Got a great note from Zev Lowe, one of the intrepid Kindle folks who are taking the Kindle to places unimaginable in order to help kids learn to read. Currently, Zev’s organization, WorldReader.org, is running a Kindle trial in a village in Ghana. When the WorldReader team discovered that the Kindles’ batteries were almost dead, and only after a couple of days of use, they were puzzled. Further investigation revealed that the wireless option had been enabled, and the Kindles had drained themselves searching for a signal in the remote region where they are located. So the team scooped up the Kindles and topped them off just before class by drawing on the 12-volt car batteries in a shed near the windmill that charges them. Read the whole story right here.
When I got my first Kindle two years ago, I could see a time when loads of books could be delivered to readers in remote places by shipping them via Kindle. WorldReader is doing that today. Their “mission” statement, from the top of their blog, is simple:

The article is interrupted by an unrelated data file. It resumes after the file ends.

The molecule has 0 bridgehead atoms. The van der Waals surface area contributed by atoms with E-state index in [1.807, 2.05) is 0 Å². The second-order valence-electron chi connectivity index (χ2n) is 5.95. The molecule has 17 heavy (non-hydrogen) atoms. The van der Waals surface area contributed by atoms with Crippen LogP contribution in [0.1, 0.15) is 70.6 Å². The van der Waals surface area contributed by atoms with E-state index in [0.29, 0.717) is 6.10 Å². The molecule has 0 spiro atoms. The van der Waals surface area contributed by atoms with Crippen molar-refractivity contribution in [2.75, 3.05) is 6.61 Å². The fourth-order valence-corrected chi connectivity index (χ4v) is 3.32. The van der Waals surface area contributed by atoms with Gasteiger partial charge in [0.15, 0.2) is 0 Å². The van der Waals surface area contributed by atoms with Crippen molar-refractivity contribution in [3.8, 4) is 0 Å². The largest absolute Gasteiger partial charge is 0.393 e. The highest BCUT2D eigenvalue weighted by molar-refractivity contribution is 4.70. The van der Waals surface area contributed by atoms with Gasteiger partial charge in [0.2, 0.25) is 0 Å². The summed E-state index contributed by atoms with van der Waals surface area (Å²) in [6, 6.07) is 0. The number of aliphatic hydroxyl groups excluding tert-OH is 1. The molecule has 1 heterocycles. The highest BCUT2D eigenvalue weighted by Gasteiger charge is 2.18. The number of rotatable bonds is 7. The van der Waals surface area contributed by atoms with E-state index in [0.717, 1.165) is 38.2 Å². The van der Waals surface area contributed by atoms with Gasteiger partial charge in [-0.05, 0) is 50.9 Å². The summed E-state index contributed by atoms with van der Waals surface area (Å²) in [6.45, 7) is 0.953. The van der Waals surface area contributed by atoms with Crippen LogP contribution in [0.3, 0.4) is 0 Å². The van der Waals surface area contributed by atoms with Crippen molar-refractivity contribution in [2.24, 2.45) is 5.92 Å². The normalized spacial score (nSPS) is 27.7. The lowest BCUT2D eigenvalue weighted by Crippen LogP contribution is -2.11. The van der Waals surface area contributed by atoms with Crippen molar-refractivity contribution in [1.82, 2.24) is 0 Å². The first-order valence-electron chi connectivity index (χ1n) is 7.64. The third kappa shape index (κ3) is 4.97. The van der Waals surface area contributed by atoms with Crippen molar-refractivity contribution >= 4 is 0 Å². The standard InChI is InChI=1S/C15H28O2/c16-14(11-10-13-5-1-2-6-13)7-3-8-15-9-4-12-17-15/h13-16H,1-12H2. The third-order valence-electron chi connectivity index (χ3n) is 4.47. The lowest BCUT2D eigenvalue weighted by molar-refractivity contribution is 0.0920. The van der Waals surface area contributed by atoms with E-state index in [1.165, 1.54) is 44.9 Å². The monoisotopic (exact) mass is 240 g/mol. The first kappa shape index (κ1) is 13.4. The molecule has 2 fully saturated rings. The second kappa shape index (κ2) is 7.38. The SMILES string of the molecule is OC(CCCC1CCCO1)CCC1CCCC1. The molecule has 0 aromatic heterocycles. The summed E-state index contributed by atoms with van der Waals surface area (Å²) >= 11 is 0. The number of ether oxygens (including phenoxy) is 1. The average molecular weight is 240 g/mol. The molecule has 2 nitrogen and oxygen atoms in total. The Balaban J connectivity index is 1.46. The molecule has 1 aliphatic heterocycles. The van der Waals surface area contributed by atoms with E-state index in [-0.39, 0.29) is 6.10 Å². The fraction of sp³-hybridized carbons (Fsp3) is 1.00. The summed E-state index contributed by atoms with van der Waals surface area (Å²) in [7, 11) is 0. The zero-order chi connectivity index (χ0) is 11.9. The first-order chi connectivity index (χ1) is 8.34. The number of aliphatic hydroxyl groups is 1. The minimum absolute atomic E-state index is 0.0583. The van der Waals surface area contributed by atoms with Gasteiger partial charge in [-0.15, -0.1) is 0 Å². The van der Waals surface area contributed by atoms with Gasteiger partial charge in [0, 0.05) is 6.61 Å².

Worldreader aims to put a library of books in the hands of families worldwide, using e-reader technology.
The organization’s website goes a bit further:
Worldreader.org is developing the systems and the partnerships to get e-readers — and the life-changing, power-creating ideas contained in e-books — into the hands and minds of people in the developing world, where profit-seeking entities are not focused.
You can learn a lot about the project trial from the blog. Zev writes:
These kids are amazing — they’re aged from 11 to 14, many of them are orphans and new to reading, but they’re already hooked on Magic Treehouse and Curious George. Most recently, our blog covers how the people in the village of Ayenyah, Ghana – from the chief to the kids – reacted to the Kindle.
To get into the spirit of things, I created a couple of eReadUps for the kids: one on Curious George, its author, its publication history, and more, and one on the Under-20 Football Team in Ghana. Click on the titles to download these eReadUps in Kindle format to read for yourself, if you like.
Here’s hoping that WorldReader will achieve its goal and “give kids in developing countries access to a whole library of books using e-reader technology.” Of all the gifts to bring young people, the gift of reading may be the most significant for the future of the planet. Bravo!